Forum for Science, Industry and Business

Sponsored by:     3M 
Search our Site:

 

Air pollution death toll needs solutions

02.03.2004


Australia’s air pollution death toll is higher than fatalities from road accidents. So air quality scientists, medical researchers and Government agency representatives from around Australia are meeting in Melbourne this week to tackle the health problems associated with air pollution.



"Mortality due to air pollution in Australia is higher than the road toll," says Dr Tom Beer from CSIRO Atmospheric Research, one of the organisers of the two-day course. "Each year on average, 2400 of the 140,000 Australians deaths are linked to air quality and health issues - much more than the 1700 people who die on our roads. That’s an average of a death every four hours. This number increases if long-term effects of air toxics on cancer are included."

With Australia’s urbanised community becoming increasingly concerned about atmospheric health hazards, representatives from State Government health and environment departments are meeting with atmospheric scientists and medical researchers to discuss how to manage the risk of dangerous and hazardous air pollutants. Dr Beer says it is particularly important to consider the science in light of the national, uniform environmental measures - known as NEPMs.


"CSIRO has decades of experience in air quality research - including gas and particle measurements, computer modelling, and risk assessment," says Dr Beer. "This places us in a unique position to bring together policy-relevant science within a risk framework that integrates scientific and medical concerns."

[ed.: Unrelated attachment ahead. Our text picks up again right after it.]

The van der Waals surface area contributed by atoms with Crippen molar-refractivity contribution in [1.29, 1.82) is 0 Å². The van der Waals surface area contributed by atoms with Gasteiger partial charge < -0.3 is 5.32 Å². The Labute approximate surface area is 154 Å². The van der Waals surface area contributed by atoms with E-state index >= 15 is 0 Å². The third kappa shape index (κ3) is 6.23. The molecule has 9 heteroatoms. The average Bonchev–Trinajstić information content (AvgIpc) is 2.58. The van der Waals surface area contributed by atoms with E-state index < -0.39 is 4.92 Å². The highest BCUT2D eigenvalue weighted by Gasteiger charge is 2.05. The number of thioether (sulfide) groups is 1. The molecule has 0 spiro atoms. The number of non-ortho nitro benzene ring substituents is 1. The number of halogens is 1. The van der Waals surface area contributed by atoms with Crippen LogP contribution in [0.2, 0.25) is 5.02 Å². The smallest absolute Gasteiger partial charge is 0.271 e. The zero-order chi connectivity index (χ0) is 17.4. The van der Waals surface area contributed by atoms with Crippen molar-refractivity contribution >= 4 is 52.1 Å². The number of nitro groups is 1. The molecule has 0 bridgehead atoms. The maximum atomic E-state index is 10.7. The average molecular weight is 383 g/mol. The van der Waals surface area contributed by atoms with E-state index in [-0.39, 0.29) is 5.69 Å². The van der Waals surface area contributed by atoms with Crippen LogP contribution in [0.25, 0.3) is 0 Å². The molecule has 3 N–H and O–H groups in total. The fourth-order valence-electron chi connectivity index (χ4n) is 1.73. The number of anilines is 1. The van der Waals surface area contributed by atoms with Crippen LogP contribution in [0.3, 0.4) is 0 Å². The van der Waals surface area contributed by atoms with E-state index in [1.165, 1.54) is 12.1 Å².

The course concludes on 2 March. It is part of a National Collaborative Program on the Atmospheric Environment and Health funded by the Commonwealth Department of Health and Ageing.

The main collaborating institutions are: Australian National University’s National Centre for Epidemiology and Population Health; University of Sydney’s School of Public Health; NSW Health; CSIRO Atmospheric Research; Monash University’s Department of Epidemiology and Preventive Medicine, and the Bureau of Meteorology Research Centre.

More information from:
Dr Tom Beer, CSIRO Atmospheric Research, 03 9239 4546
Email: tom.beer@csiro.au
Dr Bill Physick, CSIRO Atmospheric Research, 03 9239 4636,
Email: bill.physick@csiro.au

Media assistance:
Simon Torok, CSIRO Atmospheric Research, 03 9239 4645, mobile: 0409 844 302
Email: simon.torok@csiro.au

Geraldine Capp | CSIRO
Further information:
http://www.csiro.au/index.asp?type=mediaRelease&id=PrAirPollution2

More articles from Ecology, The Environment and Conservation:

nachricht Bioinvasion on the rise
15.02.2017 | Universität Konstanz

nachricht Litter Levels in the Depths of the Arctic are On the Rise
10.02.2017 | Alfred-Wegener-Institut, Helmholtz-Zentrum für Polar- und Meeresforschung

All articles from Ecology, The Environment and Conservation >>>

The most recent press releases about innovation >>>

Die letzten 5 Focus-News des innovations-reports im Überblick:

Im Focus: Breakthrough with a chain of gold atoms